Hepatopulmonary Syndrome

This week Dr. Kartika presented an interesting case of a patient with Etoh cirrhosis who developed progressive dyspnea on exertion secondary to hepatopulmonary syndrome (HPS).

Triad of:

1. Liver disease

2. Pulmonary vascular dilation

3. Hypoxemia with increased A-a gradient

Liver dysfunction → Release or failure to clear circulating vasodilators such as Nitric Oxide (NO) → inability to constrict pulmonary capillaries leading to relative high perfusion per ventilating unit (i.e. V-Q mismatch).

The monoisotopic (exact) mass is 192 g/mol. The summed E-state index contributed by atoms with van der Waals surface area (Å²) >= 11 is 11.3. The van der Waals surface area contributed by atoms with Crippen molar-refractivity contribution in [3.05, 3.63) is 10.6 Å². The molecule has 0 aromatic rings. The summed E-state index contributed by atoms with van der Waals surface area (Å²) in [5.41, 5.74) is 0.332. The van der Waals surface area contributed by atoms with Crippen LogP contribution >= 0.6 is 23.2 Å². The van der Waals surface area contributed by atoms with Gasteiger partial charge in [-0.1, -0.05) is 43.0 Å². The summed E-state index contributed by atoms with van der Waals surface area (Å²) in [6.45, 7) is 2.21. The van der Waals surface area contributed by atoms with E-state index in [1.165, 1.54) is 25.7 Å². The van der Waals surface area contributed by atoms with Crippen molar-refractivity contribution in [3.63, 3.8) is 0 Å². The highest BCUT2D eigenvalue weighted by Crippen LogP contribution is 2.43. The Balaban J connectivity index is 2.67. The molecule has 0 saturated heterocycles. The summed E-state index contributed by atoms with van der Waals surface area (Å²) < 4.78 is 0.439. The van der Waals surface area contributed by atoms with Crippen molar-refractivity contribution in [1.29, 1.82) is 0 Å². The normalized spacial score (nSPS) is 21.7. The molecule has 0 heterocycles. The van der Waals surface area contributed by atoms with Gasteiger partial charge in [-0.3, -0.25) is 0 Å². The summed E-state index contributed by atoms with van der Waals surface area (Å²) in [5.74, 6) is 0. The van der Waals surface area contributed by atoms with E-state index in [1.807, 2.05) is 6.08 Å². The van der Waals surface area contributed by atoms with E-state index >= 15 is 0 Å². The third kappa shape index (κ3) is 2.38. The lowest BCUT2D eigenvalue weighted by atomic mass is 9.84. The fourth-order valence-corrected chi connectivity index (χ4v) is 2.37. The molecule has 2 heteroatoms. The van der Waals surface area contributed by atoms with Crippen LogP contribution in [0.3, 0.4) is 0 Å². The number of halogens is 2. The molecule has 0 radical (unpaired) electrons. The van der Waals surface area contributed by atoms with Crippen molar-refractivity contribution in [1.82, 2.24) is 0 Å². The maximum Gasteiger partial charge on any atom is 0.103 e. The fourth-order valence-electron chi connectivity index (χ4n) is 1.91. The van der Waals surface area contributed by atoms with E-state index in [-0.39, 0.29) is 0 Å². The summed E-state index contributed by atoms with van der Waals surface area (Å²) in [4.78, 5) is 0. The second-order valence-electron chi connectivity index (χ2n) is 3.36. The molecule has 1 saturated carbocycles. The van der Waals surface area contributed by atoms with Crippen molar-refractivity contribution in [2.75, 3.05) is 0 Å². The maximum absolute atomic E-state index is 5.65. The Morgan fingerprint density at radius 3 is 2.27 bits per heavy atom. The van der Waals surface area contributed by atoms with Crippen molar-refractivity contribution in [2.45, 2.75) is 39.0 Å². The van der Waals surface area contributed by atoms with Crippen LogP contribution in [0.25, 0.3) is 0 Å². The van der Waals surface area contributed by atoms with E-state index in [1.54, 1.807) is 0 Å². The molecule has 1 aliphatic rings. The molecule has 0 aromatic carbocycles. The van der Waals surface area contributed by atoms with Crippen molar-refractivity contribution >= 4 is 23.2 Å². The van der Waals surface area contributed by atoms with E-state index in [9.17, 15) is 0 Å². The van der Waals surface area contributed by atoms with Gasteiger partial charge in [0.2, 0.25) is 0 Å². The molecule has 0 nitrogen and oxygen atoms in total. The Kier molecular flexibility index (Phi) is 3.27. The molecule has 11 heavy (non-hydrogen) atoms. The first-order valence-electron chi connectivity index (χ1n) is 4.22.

Mechanism of hypoxemia in HPS

Hepatopulmonary System Image.JPG

Diagnostic Criteria:

HPS diagnostic criteria.JPG

TTE Findings in HPS:

HPS TTE findings.JPG

Take Home Points:

1) Consider HPS in patients with cirrhosis and elevated A-a gradient

2) Diagnosis can be aided by TTE showing R—>L shunt with bubble study after 3 beats

3) TIPS controversial for treatment of HPS and in some circumstances can exacerbate intrapulmonary shunt.

N Engl J Med 2008; 358:2378-2387